It was found that sprains and joint injuries were the most common ones. Performing more tricks, jumps, and hard landings puts extra stress on the joints. 

Then comes how experienced the surfer is. The confidence and the knowledge of the sport sometimes backfire - they try different things and attempt to make as many high jumps as possible, increasing the chance of kitesurfing accidents.

The moral of the studies: stay confident; not overconfident if you want safer kitesurfing!

Dangers in Different Aspects of Kitesurfing

Kitesurfing spots can have different conditions as much as they have similarities. So the point is the dangers have much more to do with the area you’re going to choose for the sport.

Wind conditions, for example, may not be as stormy in your region as at some other beaches. So the possible dangers of kitesurfing I’m going to describe may vary depending on your area or expertise level.

Also, I’ll explain how you can mitigate specific dangers by taking appropriate measures, though I repeat, don’t get into it unless you’ve learned from an experienced person.

1. Dangers Due to the Kitesurfers Errors

  • Losing Kite Control - For your kite to be too large or too small for the current wind could create trouble. It’s too large, and it’d get out of control, dragging you out to the sea or an obstacle without being able to release it. On the contrary, it’s too small, and you’ll drift toward an unsafe zone, or the kite will drop into the water.
    How to avoid: Talk to experienced kitesurfers and observe which kites they use successfully.
  • Failed Launch or Landing - your kite goes right into the power zone when launched in strong wind (>30kn).  Controlling and landing become hazardous. You’re most likely dragged inland or offshore on the road etc.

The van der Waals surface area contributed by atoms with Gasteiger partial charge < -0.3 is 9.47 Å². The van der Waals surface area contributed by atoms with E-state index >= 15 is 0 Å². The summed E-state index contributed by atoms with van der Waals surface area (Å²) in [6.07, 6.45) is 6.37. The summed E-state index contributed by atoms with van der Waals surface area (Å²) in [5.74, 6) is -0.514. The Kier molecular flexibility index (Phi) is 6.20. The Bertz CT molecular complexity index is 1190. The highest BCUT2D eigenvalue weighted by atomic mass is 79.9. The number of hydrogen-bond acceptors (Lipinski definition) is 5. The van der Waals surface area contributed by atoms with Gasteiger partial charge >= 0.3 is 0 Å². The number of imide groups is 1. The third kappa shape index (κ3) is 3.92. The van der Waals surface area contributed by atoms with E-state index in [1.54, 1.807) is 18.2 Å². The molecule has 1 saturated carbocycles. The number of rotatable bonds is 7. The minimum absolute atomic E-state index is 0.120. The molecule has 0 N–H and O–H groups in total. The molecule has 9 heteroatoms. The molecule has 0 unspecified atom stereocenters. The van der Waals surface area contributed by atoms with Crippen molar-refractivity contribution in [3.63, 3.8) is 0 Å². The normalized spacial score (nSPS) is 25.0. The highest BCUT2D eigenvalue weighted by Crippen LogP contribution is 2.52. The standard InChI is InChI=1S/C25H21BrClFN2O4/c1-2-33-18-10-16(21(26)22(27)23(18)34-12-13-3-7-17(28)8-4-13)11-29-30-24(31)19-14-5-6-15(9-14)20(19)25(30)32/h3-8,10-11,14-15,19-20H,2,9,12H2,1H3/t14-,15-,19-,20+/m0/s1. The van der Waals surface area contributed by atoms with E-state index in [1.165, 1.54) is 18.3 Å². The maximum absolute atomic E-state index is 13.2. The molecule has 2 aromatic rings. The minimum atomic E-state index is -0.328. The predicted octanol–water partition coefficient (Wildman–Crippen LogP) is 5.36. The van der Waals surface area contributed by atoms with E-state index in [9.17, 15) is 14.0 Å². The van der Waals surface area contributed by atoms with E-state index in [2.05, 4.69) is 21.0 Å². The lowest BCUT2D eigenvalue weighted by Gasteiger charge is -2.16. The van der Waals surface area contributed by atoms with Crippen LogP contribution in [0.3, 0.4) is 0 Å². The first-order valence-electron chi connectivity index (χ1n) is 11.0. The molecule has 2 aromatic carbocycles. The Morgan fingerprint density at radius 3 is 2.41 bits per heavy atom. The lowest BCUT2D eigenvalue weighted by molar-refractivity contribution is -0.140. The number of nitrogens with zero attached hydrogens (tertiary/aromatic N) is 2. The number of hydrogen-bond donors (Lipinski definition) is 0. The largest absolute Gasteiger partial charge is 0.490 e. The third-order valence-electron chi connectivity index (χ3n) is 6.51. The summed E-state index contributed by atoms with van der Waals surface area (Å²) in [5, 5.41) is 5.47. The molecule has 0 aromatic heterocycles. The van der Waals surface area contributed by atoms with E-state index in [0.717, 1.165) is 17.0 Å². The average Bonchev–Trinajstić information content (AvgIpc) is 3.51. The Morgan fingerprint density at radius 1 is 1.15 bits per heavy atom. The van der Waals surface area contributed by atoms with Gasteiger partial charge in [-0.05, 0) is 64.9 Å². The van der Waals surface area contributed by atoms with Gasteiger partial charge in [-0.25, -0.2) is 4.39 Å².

How to avoid: avoid launching your kite in bad weather.
  • Dropped  Kite Lines - A kite lost by someone can get in your way, causing cuts on your body parts.
    How to avoid: don’t stand downwind from learners on strong wind days. Stay conscious about what’s going on upwind.
  • Practicing on Land - an upward air stream can lift you off the ground while practicing kitesurfing on land and drop on the land like a stone.
    How to avoid: Avoid practicing on the beach in strong winds.
  • Jump-Hurts - When you do a jump, landing hard in shallow water or colliding with another kitesurfer downwind is likely to happen.
    How to avoid: Make sure the path/spot you’re about to jump is clear of people or any other obstacles.
  • Hitting waves - You may stick onto a wave and your kite and drop and wash out.
    How to avoid: Stay away from the area where bigger waves form.
  • Board hitting - Your board can hit you back due to a wind gust, and you get distracted by your powered kite.
    How to avoid: Get some knowledge of winds, wear a helmet, and don’t use a board leash.
  • Hurt by kite lines - Your kite may fall into the water in the wind, lul, and relaunches with a gust. This increases the chance of the damage by the lines getting tighter without letting you know or making you prepared.
    How to avoid: Always be ready for the relaunch and try to wrap the kite line around your body instead of just using your hands to hold them.

2. Weather and Nautical Dangers